Blackmail is the act of making threats to someone that, unless they do as you demand, you will reveal private or embarrassing information about them. This information is usually very personal and might cause harm or humiliation to the person or to his family or loved ones.
- Using force, threats, intimidation to compel another to give you money or property.
- Using force, threats, or intimidation to compel a public official to perform an official duty.
- Threatening to expose a victim’s secret involving some kind of scandal, crime, or public disgrace.
Public officials and celebrities are often targets of extortion. For example, they may compelled to give money or property in order to save their reputation.
Blackmail is often considered to be a form of extortion, although the two crimes are actually quite different. Unlike extortion, if you commit blackmail, the action that you are offering to refrain from taking is a legal one. In other words, other than the moral implications of what you are you doing, your exposure of the information at hand is not technically a crime. Blackmail, or using that information to threaten someone else, however, is a crime.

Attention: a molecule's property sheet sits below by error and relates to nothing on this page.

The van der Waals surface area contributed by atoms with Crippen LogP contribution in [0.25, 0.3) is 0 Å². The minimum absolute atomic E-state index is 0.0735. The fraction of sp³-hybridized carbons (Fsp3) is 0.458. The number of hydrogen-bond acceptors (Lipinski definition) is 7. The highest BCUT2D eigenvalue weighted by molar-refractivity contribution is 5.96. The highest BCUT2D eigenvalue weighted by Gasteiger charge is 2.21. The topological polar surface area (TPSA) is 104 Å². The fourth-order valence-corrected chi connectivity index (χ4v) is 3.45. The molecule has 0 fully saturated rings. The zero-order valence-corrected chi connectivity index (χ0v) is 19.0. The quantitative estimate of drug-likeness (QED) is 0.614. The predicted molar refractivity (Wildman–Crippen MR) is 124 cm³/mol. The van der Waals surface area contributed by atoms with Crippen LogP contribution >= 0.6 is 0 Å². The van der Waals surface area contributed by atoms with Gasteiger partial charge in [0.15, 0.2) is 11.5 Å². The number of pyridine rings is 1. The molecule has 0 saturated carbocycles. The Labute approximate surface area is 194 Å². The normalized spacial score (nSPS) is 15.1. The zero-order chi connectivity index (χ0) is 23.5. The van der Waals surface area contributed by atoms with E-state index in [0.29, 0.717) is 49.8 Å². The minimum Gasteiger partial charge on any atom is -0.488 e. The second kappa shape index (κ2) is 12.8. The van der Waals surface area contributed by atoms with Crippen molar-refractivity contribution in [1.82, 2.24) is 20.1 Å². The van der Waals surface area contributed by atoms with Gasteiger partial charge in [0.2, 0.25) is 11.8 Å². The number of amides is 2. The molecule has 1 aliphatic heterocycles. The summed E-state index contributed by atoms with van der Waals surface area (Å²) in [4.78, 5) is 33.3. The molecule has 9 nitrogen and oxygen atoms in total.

Like extortion, blackmail is a felony, and the penalties may include the following:
- Heavy fines
If someone is threatening to reveal personal and private information about you, your family, or a loved one, you should inform the police immediately.
If you are accused of blackmail, extortion, or any crime, you should contact a criminal law attorney immediately. He or she will be able to determine which defenses may be available to you and represent you in court if needed.
Possible defenses to extortion may include:
- You were falsely accused
- You never made any types of threats or did not coerce the victim into giving you money or property
- There is no evidence to support the accusation to result in a conviction
If you are accused of blackmail, extortion, or any crime, you should contact a criminal law attorney immediately. Your attorney will be able to determine which defenses may be available to you and represent you in court if needed.